N. Korea Slams End to U.S. Guidelines Limiting S. Korea Missile Range

SEOUL (Reuters) -
North Korean leader Kim Jong Un smiles after the test firing of an unspecified missile at an undisclosed location in North Korea. (Korean Central News Agency/Korea News Service via AP)

North Korea’s state media on Monday criticized the recent termination of a pact between the United States and South Korea that capped the development of South Korea’s ballistic missiles, calling it a sign of Washington’s “shameful double-dealing.”

South Korean President Moon Jae-in announced the abolishment of the joint missile guidelines that had limited the country’s development of ballistic missiles to a range of 800 kilometers (500 miles) after his first summit with U.S. President Joe Biden earlier this month.

North Korea’s official KCNA news agency carried an article by Kim Myong Chol, who it described as an “international affairs critic,” accusing the United States of applying a double standard as it sought to ban Pyongyang from developing ballistic missiles.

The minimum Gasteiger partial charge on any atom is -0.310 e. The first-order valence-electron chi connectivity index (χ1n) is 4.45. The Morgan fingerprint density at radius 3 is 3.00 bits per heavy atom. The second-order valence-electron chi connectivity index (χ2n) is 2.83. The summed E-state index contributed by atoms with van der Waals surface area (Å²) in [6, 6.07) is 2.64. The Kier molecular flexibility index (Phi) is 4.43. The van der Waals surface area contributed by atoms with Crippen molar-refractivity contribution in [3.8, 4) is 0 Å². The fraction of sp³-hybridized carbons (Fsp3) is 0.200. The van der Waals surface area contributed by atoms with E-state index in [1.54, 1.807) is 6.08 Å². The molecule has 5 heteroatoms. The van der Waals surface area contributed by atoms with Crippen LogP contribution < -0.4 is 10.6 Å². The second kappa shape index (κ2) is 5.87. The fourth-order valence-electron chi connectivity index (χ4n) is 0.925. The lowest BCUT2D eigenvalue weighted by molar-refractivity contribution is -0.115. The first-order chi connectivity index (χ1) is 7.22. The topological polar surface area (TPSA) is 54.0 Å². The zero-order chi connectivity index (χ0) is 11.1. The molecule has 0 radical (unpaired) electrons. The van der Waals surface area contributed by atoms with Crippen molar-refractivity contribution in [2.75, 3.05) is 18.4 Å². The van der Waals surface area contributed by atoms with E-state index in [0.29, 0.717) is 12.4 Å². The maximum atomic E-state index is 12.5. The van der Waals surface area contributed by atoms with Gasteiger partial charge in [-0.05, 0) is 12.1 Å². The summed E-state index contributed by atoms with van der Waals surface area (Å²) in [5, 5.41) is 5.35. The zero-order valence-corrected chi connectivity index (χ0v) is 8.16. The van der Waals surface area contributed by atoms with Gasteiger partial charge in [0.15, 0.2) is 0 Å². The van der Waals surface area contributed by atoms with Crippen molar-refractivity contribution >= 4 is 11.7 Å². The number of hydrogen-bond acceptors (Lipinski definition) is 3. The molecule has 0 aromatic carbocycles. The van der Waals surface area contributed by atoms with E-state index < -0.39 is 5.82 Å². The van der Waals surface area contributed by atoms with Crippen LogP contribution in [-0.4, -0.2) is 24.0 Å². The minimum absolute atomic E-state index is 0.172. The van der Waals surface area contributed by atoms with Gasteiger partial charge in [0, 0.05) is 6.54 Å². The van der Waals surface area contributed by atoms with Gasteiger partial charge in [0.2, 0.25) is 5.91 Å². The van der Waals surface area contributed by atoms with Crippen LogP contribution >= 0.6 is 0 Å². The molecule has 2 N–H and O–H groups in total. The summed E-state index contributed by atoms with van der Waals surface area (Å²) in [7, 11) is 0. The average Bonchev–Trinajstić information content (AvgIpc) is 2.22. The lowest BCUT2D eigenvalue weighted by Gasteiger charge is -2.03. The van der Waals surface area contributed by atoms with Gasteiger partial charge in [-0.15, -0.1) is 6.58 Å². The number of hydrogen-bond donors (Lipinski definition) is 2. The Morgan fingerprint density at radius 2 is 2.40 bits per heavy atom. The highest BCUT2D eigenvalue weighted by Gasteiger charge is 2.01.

The United States is “engrossed in confrontation despite its lip service to dialogue,” Kim said. “The termination step is a stark reminder of the U.S. hostile policy toward the DPRK and its shameful double-dealing.”

The Democratic People’s Republic of Korea (DPRK) is North Korea’s official name.

North Korea’s target is the United States, not South Korea’s military, and it will counter the United States on “the principle of strength for strength,” Kim said.

Kim also criticized Moon for welcoming the termination of the guidelines, calling it “disgusting, indecent.”

“Now that the U.S. and the South Korean authorities made clear their ambition of aggression, they are left with no reasons whatsoever to fault the DPRK bolstering its capabilities for self-defense,” Kim added.